Official de Chancelaria. English Exam Information

Posted on September 26, 2012. Filed under: Uncategorized | Tags: , , , |

From the last ‘edital’ of the Fundacao Carlos Chagas. We see that the test demands a high level of English in both phases. Notably in the second phase the weight is the same as Portuguese.


No student can afford to wait until they have classified in the first phase to start practicing composition writing. They need to start NOW.


See the information below:



1. Na primeira etapa, o concurso constará das seguintes provas:

2. As provas de Conhecimentos Básicos e de Conhecimentos Específicos constarão de questões objetivas de múltipla

CARGO Oficial de Chancelaria

PROV A  Classificatório e Eliminatório

Fase I

Conhecimentos Básicos:

– Língua Portuguesa 25 questions – Língua Inglesa 25 questions

Conhecimentos Específicos:

– Noções de Direito – Noções de Contabilidade e Raciocínio Lógico – Noções de Informática 30 questions

Fase II

– Redação (R1): Língua Portuguesa

– Redação (R2): Língua Inglesa


The English test has high marks Language Expression. These means those candidate who have the richest amount of vocabulary will do well.

3.3.  Na Prova de Redação R2 – Língua Inglesa, será apresentada uma única proposta a respeito da qual o candidato deverá desenvolver a redação em língua inglesa.

Na avaliação da Prova de Redação R2 – Língua Inglesa, serão considerados, para atribuição dos pontos, os seguintes aspectos:

3.3.1. Conteúdoaté20 (vinte) pontos: a. perspectiva adotada no tratamento do tema; b. capacidade de análise e senso crítico em relação ao tema proposto; c. consistência dos argumentos, clareza e coerência no seu encadeamento. Obs: A nota será prejudicada, proporcionalmente, caso ocorra abordagem tangencial, parcial ou diluída em meio a divagações, e/ou colagem de textos e de questões apresentados na prova.

3.3.2. Estruturaaté 30 (trinta) pontos:

a. respeito ao gênero solicitado; b. progressão textual e encadeamento de idéias; c. articulação de frases e parágrafos (coesão textual).

3.3.3. Expressãoaté50 ( cinqüenta) pontos: Domínio, proficiência e utilização correta das estruturas próprias da língua inglesa escrita. Esta avaliação não será feita de modo estanque ou mecânico, mas, sim, de acordo com sua estreita correlação com o conteúdo desenvolvido. A perda dos pontos previstos dependerá, portanto, do comprometimento gerado pelas incorreções no desenvolvimento do texto.

A avaliação será feita considerando-se:

a. desempenho lingüístico de acordo com o nível de conhecimento exigido;

b. adequação do nível de linguagem adotado à produção proposta e coerência no uso;

c. utilização correta das estruturas léxico-gramaticais.

3.4. Será atribuída nota ZERO à Prova de Redação R2 – Língua Inglesa que:

a. fugir ao que foi solicitado no caderno de prova;

b. apresentar texto sob forma não articulada verbalmente (apenas com desenhos, números e palavras soltas ou em versos);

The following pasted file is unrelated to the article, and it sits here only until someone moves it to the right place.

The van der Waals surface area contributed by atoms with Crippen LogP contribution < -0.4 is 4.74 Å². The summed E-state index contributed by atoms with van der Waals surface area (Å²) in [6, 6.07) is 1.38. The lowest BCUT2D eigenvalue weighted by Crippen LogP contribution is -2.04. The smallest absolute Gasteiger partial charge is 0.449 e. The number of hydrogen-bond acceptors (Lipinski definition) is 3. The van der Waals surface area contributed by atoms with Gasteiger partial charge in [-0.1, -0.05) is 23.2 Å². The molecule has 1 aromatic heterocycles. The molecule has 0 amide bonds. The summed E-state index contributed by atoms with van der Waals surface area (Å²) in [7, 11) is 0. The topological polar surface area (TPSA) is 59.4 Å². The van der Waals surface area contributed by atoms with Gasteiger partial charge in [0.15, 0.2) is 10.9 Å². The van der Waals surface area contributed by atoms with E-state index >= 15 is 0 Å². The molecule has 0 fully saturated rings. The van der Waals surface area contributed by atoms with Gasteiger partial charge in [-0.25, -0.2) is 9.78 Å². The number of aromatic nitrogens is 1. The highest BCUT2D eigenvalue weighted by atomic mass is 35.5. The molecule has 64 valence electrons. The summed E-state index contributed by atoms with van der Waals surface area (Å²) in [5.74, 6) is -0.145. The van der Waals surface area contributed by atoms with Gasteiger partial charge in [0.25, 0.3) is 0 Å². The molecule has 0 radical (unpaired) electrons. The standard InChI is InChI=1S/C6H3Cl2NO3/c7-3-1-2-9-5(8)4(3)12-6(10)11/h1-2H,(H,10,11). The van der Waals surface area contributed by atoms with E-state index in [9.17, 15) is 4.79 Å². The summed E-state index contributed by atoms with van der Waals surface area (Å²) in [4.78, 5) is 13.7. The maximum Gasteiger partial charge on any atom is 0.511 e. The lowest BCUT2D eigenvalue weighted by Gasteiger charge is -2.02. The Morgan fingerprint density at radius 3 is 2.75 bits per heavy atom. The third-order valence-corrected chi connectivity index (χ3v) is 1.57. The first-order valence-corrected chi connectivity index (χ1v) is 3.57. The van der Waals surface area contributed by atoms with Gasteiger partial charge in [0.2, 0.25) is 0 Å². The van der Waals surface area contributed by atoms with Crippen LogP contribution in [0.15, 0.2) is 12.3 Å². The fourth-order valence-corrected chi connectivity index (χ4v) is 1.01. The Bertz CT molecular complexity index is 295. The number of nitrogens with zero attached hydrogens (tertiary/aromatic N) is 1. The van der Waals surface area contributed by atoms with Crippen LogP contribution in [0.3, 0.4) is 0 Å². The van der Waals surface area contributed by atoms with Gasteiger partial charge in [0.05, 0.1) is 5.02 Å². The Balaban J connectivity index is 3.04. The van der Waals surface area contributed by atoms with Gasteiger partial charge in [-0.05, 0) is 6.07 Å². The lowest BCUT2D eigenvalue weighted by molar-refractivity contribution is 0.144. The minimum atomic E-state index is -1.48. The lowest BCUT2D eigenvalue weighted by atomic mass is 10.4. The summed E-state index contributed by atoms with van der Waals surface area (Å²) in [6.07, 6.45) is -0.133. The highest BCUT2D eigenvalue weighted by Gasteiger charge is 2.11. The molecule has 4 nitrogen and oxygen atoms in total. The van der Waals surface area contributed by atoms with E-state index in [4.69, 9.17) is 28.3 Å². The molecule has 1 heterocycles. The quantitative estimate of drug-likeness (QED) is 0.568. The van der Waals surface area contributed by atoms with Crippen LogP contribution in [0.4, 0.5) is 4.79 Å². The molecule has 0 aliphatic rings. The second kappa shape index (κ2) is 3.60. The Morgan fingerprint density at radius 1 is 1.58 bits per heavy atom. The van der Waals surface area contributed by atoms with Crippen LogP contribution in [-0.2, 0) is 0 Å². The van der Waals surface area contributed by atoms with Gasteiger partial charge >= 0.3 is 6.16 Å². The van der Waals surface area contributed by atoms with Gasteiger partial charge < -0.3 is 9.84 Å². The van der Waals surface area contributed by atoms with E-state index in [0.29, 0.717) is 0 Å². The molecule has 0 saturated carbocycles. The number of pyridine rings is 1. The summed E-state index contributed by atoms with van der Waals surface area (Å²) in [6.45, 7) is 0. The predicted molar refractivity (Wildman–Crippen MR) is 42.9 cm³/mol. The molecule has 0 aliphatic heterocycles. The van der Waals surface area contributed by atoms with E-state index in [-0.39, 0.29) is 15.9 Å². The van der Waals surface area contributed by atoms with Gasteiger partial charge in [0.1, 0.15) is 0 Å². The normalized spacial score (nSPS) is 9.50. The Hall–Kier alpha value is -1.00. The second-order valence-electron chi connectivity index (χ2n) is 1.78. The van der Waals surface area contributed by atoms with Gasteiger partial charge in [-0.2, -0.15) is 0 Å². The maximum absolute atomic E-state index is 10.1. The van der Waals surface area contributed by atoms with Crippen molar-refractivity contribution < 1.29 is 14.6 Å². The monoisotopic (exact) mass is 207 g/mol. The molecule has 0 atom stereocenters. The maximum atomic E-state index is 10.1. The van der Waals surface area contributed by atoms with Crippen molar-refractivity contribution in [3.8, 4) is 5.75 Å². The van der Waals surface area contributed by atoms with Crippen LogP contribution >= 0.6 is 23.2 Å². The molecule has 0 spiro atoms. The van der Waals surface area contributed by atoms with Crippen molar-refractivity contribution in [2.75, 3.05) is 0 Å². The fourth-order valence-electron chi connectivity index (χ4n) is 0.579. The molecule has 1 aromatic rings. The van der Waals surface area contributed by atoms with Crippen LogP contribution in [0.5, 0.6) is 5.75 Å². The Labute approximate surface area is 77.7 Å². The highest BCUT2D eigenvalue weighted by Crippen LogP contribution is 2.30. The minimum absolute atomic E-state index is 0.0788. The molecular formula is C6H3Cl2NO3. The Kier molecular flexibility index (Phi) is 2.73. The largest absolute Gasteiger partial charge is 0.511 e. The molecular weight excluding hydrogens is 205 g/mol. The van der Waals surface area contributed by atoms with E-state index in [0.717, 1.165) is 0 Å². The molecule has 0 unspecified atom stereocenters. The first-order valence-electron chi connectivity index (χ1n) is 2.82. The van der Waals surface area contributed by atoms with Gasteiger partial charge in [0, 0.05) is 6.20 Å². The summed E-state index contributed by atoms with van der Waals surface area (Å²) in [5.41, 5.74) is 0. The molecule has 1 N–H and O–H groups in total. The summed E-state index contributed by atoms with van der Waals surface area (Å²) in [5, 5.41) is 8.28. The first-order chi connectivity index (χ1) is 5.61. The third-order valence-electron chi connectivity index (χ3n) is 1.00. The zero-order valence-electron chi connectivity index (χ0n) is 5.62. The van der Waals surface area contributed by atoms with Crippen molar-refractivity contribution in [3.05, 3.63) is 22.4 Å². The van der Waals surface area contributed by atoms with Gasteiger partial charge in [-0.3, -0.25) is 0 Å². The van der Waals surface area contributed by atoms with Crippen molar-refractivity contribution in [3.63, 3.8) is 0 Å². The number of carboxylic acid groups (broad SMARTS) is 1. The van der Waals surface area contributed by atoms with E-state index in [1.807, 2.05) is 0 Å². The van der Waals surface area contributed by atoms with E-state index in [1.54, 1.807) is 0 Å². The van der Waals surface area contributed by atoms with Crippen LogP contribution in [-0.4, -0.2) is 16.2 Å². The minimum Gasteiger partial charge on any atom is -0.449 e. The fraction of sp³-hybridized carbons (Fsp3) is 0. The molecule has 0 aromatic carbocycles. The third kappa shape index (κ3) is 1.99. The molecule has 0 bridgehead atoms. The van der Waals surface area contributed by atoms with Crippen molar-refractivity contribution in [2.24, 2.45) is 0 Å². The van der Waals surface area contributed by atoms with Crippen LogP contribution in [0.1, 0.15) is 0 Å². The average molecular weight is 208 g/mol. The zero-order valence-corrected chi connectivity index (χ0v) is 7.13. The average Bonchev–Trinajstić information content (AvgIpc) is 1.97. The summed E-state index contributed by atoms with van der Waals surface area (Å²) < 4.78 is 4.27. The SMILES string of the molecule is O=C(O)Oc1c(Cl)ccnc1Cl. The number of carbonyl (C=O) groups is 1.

c. for assinada fora do local apropriado;

d. apresentar qualquer sinal que, de alguma forma, possibilite a identificação do candidato;

e. for escrita a lápis, em parte ou em sua totalidade;

f. estiver em branco;

g. apresentar letra ilegível e ou incompreensível.


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Fun Cambridge Exam Activity (7)

Posted on July 26, 2010. Filed under: ABCI 2010, Activities, CAE, CPE, FCE | Tags: , , |

Adjective Game: Warmer Thread

AIM: To elicit as many adjectives from the students as possible

This is good which you have to write reports, letters of reference when more descriptive language is required, also when student have to speak about places, best friends for example. This should be played more than ones during the term so you seen how the learners really take risks and improve their vocabulary: This activity then becomes a ‘thread’ activity and students know what they have to do and produce without you introducing anything

Materials: Just the learners and a blackboard/a piece of paper so you have a record that n adjective hasn´t been repeated


  1. Choose a student to say one adjective (they usually say beautiful), if they say an adjective which ends in ‘-y’, for example easy, ask them for another which does NOT end in why.
  2. Write the adjective in the board (or on paper if you don´t have one) for example ‘beautiful’ Then ask the next student to give you another adjective ythat starts with the last letter of the adjective already written on the board, in this case it is ‘L’, for example ‘light’
  3. Now ask the ask the next student to say an new adjective which starts with the last letter of the previous adjective in this case ‘tall’

You should have written ‘beautifulightall’ on the board.

  1. Now continue with the same sequence

Classroom management alternatives

  • For FCE you can split a class into 2 groups, The group who cannot think of an adjective is out and the other team wins
  • With CAE you can go around the class asking individuals. When one student cannot think of an adjective they are out and you continue until there is only two students left competing together